Tune in Jan. 7 for Jackson Galaxy Redux


Fans can't wait for Jackson Galaxy's second season of "My Cat From Hell."

Fans of Jackson Galaxy’s My Cat From Hell have been waiting with baited breath for the return of the series. The three-part miniseries aired last year and was renewed, thanks, in part, to viewer demand.

The new series of six episodes featuring the feline trials and tribulations of 12 families, each with a unique set of issues, is set to debut on Jan. 7 on Animal Planet. But when we caught up with Galaxy, it was the deadline for his book that was on his mind, not the television show. “We’re sitting here about to face-plant,” he said.

The book is a memoir about his cat Benny, who died in April 2010. Galaxy describes him as the original Cat from Hell, hence the title: Cat Daddy: My Life with the Original Cat From Hell.

“He had so many issues. Every concept and theory that I tout has to do with him,” he said. “He was my inspiration, my muse.”

Galaxy adopted Benny from a shelter, where he’d been returned, at age 2. Benny lived to 15, when Galaxy turned from “crazy problem solver” into hospice caregiver. Benny had struggled with an asthma-like condition affecting his nasal passages that defied diagnosis. Galaxy found himself over-theorizing about the problem, which turned out to be a tumor in Benny’s nasal passages that affected his eyes and breathing. Galaxy found himself toweling Benny two times a day and administering seven different drugs, including steroids.

Finally, he realized, he was “spitting in the wind.” The lesson learned, he said, was “to know when … and be present.”

He doesn’t want the book to be maudlin. “I’m trying not to succumb to ‘Maury and Me’,” he said. The book is expected to be out by May 10.

In the new season of My Cat From Hell, Galaxy tackles sensitive topics such as the use of psychotropic drugs and declawing. He said every case had the “holy shit” factor, each with a character who was the equivalent of a feline Charles Manson.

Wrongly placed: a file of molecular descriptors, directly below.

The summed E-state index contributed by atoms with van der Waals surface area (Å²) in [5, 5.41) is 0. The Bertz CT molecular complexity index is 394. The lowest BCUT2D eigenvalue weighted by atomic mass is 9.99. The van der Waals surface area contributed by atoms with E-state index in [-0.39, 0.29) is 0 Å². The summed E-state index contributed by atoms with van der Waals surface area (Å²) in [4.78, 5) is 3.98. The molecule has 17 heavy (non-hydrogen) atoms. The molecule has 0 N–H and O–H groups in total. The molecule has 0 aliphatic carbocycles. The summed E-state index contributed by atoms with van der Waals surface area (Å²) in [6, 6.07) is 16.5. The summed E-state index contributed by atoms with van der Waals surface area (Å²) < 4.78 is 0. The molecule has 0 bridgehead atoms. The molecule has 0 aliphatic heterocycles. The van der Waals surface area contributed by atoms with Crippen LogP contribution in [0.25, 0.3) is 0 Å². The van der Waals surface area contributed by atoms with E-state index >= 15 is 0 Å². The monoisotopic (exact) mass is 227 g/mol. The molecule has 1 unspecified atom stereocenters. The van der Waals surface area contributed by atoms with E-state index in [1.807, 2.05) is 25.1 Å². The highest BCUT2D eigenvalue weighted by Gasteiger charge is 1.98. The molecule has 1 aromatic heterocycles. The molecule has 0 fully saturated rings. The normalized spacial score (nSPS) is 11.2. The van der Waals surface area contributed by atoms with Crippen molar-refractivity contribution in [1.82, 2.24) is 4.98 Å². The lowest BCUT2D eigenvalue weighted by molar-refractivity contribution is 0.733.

Penny Lane was such a cat. Galaxy said she was fine for her first 8 or 9 months, then something went wrong, some kind of stress she couldn’t deal with. “There was no way to predict whether I’d get the snot kicked out of me,” he said.

He explained that from her point of view, the whole world was evil; a ghost was hiding in every corner.

He used his tried and true methods – Spirit Essences, acupuncture and aromatherapy – but they didn’t work. What finally worked was the addition of the mood stabilizer, fluoxetine. It was the combination of alternative and traditional modalities that was key in helping Penny Lane.

Based in Los Angeles, Galaxy appears regularly at various adoption events. He has been gratified by the response to the show. “We’re on the right path,” he said. He added that by investing time in understanding behavior problems, “we will affect euthanasia numbers.” When people see the level of the problems he deals with, it gives them a greater acceptance of their own cats’ problems. Sometimes it’s a matter of acceptance. Even with Benny, Galaxy learned that the constant “fixing” was trivializing their relationship.

When we last left Galaxy, he was tooling around in his producer’s ’64 Chevy Nova, a bright red convertible. While he toyed with the idea of acquiring it, he’s really pining for a 1963-1/2 Ford Galaxie.

See Jackson in action in the Dec. 29 article in the New York Times. You, too, can learn to Walk the Cat.

About ExclusivelyCats
Sally Bahner is an expert in all aspects of cat care: Writer, consultant, speaker, instructor.

3 Responses to Tune in Jan. 7 for Jackson Galaxy Redux

  1. Pingback: It's the Week of the Cat Daddy

  2. Having originally enjoyed “Housecat Housecalls”, I was thrilled to see the return of “My Cat From Hell”.

    If people took 1/3 as much interest in understanding their cats behavior as they do in their text messages and social networking, who know how much could be improved?

    Yes…cats talk…humans just need to learn how to listen!

    Hopefully more programs about feline behavior will be produced.

    Until next time…Annie

  3. Thanks for your comments, Annie. I think “Housecat Housecalls” was rather lightweight, so I like the fact that Jackson is willing to tackle some really serious problems. Unfortunately with cats, people (1) don’t seek help until the problem is ingrained, then (2) expect a quick fix.
    It’s amazing how they thrive when you take the time to “listen” to them!

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